I have a similar setup and equalizer with 1,000 lb bars works well for me. It delivers both WD and friction-based away deterrent.


This ^
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Old 06-08-2019, 06:02 AM   #10
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Thanks for all of the input. We ended up buying the Equalizer hitch
Wayne
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Old 06-08-2019, 06:06 AM   #11
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Quote:
Originally Posted by waninae39 View Post
we use the eaz-lift www.eaz-lift.com
it works very well for us

get the bars that are close to your max toe weight . ensure that its over , but not too much
ie 400 lb tongue go 500-600 lb WD bars

Here is a quick summary of the process.
1.To set the torsion bars you need to park on a level cement pad. You want the trailer and tow vehicle in a straight line, disconnected, with the coupler ready to drop on the ball.

2.With the tow vehicle in position, but disconnected from the trailer, use some masking tape and measure the height from the ground to the four corners of the tow vehicle. Mark the tape with these measurements, for example 22 inches, or whatever is appropriate for your tow vehicle.

3.Now that we know how the tow vehicle sits without the trailer, we want to determine the change in position when the trailer is connected.

4.Connect the trailer and do up the torsion bars. Take note of the change in height at each corner of the tow vehicle, and mark this on the masking tape.

5.You will find that the tow vehicle will have been pushed down by the weight of the trailer. For example, the rear measurement may now be 20” instead of 22” but the front may have come up to 22.5”. In this case, you need to go up to the next link in the torsion bar adjustment chain (adding tension to the torsion bars) and measure again.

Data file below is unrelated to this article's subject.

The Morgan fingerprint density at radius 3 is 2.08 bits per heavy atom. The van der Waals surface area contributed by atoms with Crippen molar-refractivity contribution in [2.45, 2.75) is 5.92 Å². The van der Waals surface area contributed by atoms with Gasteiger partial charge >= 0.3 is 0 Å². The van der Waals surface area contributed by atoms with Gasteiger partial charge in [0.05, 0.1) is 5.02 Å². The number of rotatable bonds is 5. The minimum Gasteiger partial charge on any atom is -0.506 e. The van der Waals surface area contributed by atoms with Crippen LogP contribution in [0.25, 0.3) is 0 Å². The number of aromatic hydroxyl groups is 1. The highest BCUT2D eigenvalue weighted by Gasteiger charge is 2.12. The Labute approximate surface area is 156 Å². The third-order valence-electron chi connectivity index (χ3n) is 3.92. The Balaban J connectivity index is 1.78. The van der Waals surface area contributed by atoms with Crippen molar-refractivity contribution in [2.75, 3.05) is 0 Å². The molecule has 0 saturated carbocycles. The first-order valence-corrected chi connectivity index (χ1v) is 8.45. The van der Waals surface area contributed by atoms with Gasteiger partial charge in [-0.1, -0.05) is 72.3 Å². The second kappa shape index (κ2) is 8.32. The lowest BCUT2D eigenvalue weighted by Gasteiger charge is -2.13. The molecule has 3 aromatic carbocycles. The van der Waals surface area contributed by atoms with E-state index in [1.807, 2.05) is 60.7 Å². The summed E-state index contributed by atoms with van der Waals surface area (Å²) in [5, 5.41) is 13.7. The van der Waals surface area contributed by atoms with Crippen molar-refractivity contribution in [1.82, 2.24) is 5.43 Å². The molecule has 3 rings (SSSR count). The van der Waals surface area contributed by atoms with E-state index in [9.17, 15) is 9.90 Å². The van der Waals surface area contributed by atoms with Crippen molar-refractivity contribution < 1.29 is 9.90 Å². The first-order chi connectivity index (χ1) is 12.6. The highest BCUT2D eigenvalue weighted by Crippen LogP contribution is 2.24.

6.You may find that the next link puts you into the opposite position, where the front is pushed down 1” and the back stays even at the 22” mark. This means that the torsion bars are transferring too much weight forward.

7.If this is the case you need a partial link. To do that, overlap two chain links and slide a ½” bolt through them. A ½” bolt is 1/3 of a link of adjustment so in some cases you will need 2 bolts to achieve the correct transfer.

8.When properly adjusted, the torsion bars will put enough weight on all four wheels to lower the corners of the tow vehicle from the “22 inch” starting point to between 21 ¼” and 21 ½” front and rear.

9.If you are setting up a new hitch, the torsion bars will wear in quite quickly. You will likely need to add a third of a link after 200-500 miles. You will need another third of a link after another 500- 1000 miles. You will probably feel the difference in the steering response of the tow vehicle as the new torsion bars “wear in”. It is fine to experiment by adding or subtracting 1/3 of a link at a time, and you should notice the difference in steering feel right away if it was the right or wrong change to make.

10.If you can’t get the weight to transfer to the front wheels without your torsion bars meeting the trailer frame, then you don’t have enough reward angle on your ball mount, or the torsion bars are too light, you may have a hitch receiver that is too weak, or all of the above.
With this hitch you must use separate sway bars. There is no sway control without them. The canadian dealer uses these. Very effective.
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Old 06-08-2019, 06:26 AM   #12
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Thanks for all of the input. We ended up buying the Equalizer hitch
Wayne

Nice and simple. I've used the Equalizer on a Flying Cloud 25 with an F150, and now on an International Serenity with an F250. No issues with either setup.
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Old 06-08-2019, 07:03 AM   #13
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This ^
Them!

I got mine off Craig's list for $150. {Gasp!}
It's worked flawlessly.
Semi's don't effect it, tows like a dream.
Creaks at parking lot speed.
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Old 06-08-2019, 09:07 AM   #14
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Hi

If you have any WD hitch .... take a look at the little bits and pieces associated with it. On the Equalizer there are "hair clips" on the pins that hold the bars to the hitch (and the pins). There are also the little right angle things that lock the bar to the trailer.

You may be perfect and never ever loose one of any of them. That's not a good thing to depend on. Buy a couple of spares of each and put them where you can find them. Finding that this or that has gone missing just as you are about to pull out ... no fun at all.

I'm looking for a place to buy the "hair clips" for the Equalizer pins in bulk ...

Bob